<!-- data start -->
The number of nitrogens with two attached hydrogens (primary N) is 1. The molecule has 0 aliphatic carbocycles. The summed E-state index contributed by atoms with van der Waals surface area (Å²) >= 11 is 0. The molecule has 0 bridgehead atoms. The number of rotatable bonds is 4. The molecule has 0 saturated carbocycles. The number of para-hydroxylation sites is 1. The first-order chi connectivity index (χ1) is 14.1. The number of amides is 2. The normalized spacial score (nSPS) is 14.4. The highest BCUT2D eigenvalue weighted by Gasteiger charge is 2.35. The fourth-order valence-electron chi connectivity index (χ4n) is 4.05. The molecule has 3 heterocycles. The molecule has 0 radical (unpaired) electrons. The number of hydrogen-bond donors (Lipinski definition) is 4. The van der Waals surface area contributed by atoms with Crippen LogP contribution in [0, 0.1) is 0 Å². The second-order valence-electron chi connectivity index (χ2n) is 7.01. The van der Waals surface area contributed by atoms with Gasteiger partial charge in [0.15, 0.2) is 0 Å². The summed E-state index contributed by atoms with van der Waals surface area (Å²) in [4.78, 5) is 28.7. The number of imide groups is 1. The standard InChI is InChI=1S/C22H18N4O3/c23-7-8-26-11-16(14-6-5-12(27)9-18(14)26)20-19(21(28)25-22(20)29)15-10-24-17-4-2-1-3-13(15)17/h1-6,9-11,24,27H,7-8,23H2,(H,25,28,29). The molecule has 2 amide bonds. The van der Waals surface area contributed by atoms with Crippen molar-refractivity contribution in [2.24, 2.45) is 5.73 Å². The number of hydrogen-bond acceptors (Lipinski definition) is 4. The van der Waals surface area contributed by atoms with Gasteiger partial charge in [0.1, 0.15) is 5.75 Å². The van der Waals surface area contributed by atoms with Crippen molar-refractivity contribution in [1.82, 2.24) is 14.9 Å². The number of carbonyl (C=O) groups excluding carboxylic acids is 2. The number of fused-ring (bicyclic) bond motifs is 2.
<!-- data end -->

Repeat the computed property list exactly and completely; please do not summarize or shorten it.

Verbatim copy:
The number of nitrogens with two attached hydrogens (primary N) is 1. The molecule has 0 aliphatic carbocycles. The summed E-state index contributed by atoms with van der Waals surface area (Å²) >= 11 is 0. The molecule has 0 bridgehead atoms. The number of rotatable bonds is 4. The molecule has 0 saturated carbocycles. The number of para-hydroxylation sites is 1. The first-order chi connectivity index (χ1) is 14.1. The number of amides is 2. The normalized spacial score (nSPS) is 14.4. The highest BCUT2D eigenvalue weighted by Gasteiger charge is 2.35. The fourth-order valence-electron chi connectivity index (χ4n) is 4.05. The molecule has 3 heterocycles. The molecule has 0 radical (unpaired) electrons. The number of hydrogen-bond donors (Lipinski definition) is 4. The van der Waals surface area contributed by atoms with Crippen LogP contribution in [0, 0.1) is 0 Å². The second-order valence-electron chi connectivity index (χ2n) is 7.01. The van der Waals surface area contributed by atoms with Gasteiger partial charge in [0.15, 0.2) is 0 Å². The summed E-state index contributed by atoms with van der Waals surface area (Å²) in [4.78, 5) is 28.7. The number of imide groups is 1. The standard InChI is InChI=1S/C22H18N4O3/c23-7-8-26-11-16(14-6-5-12(27)9-18(14)26)20-19(21(28)25-22(20)29)15-10-24-17-4-2-1-3-13(15)17/h1-6,9-11,24,27H,7-8,23H2,(H,25,28,29). The molecule has 2 amide bonds. The van der Waals surface area contributed by atoms with Crippen molar-refractivity contribution in [2.24, 2.45) is 5.73 Å². The number of hydrogen-bond acceptors (Lipinski definition) is 4. The van der Waals surface area contributed by atoms with Gasteiger partial charge in [0.1, 0.15) is 5.75 Å². The van der Waals surface area contributed by atoms with Crippen molar-refractivity contribution in [1.82, 2.24) is 14.9 Å². The number of carbonyl (C=O) groups excluding carboxylic acids is 2. The number of fused-ring (bicyclic) bond motifs is 2.